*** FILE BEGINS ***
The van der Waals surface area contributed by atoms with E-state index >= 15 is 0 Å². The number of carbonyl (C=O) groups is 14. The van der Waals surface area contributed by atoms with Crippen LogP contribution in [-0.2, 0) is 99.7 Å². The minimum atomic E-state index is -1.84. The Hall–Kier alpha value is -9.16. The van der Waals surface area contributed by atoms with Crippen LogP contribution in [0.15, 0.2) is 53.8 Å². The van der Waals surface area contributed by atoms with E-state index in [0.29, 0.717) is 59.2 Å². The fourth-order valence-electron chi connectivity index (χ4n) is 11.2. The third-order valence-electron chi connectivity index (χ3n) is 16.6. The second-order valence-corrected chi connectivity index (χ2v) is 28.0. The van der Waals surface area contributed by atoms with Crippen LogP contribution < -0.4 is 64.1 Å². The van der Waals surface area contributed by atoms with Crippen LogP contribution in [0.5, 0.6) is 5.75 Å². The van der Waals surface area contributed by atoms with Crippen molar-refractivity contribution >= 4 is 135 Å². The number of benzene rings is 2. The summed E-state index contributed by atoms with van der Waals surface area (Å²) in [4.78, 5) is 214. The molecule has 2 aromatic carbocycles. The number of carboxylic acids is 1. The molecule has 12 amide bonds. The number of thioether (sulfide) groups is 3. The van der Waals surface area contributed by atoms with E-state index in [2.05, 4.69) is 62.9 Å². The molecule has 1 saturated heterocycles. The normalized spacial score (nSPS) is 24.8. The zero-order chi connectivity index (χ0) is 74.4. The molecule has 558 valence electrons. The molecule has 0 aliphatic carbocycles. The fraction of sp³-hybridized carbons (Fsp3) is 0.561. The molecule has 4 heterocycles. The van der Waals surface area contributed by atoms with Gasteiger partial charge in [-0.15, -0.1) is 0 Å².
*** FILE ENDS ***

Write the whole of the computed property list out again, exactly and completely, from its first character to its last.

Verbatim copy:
The van der Waals surface area contributed by atoms with E-state index >= 15 is 0 Å². The number of carbonyl (C=O) groups is 14. The van der Waals surface area contributed by atoms with Crippen LogP contribution in [-0.2, 0) is 99.7 Å². The minimum atomic E-state index is -1.84. The Hall–Kier alpha value is -9.16. The van der Waals surface area contributed by atoms with Crippen LogP contribution in [0.15, 0.2) is 53.8 Å². The van der Waals surface area contributed by atoms with E-state index in [0.29, 0.717) is 59.2 Å². The fourth-order valence-electron chi connectivity index (χ4n) is 11.2. The third-order valence-electron chi connectivity index (χ3n) is 16.6. The second-order valence-corrected chi connectivity index (χ2v) is 28.0. The van der Waals surface area contributed by atoms with Crippen LogP contribution < -0.4 is 64.1 Å². The van der Waals surface area contributed by atoms with Crippen LogP contribution in [0.5, 0.6) is 5.75 Å². The van der Waals surface area contributed by atoms with Crippen molar-refractivity contribution >= 4 is 135 Å². The number of benzene rings is 2. The summed E-state index contributed by atoms with van der Waals surface area (Å²) in [4.78, 5) is 214. The molecule has 2 aromatic carbocycles. The number of carboxylic acids is 1. The molecule has 12 amide bonds. The number of thioether (sulfide) groups is 3. The van der Waals surface area contributed by atoms with E-state index in [2.05, 4.69) is 62.9 Å². The molecule has 1 saturated heterocycles. The normalized spacial score (nSPS) is 24.8. The zero-order chi connectivity index (χ0) is 74.4. The molecule has 558 valence electrons. The molecule has 0 aliphatic carbocycles. The fraction of sp³-hybridized carbons (Fsp3) is 0.561. The molecule has 4 heterocycles. The van der Waals surface area contributed by atoms with Gasteiger partial charge in [-0.15, -0.1) is 0 Å².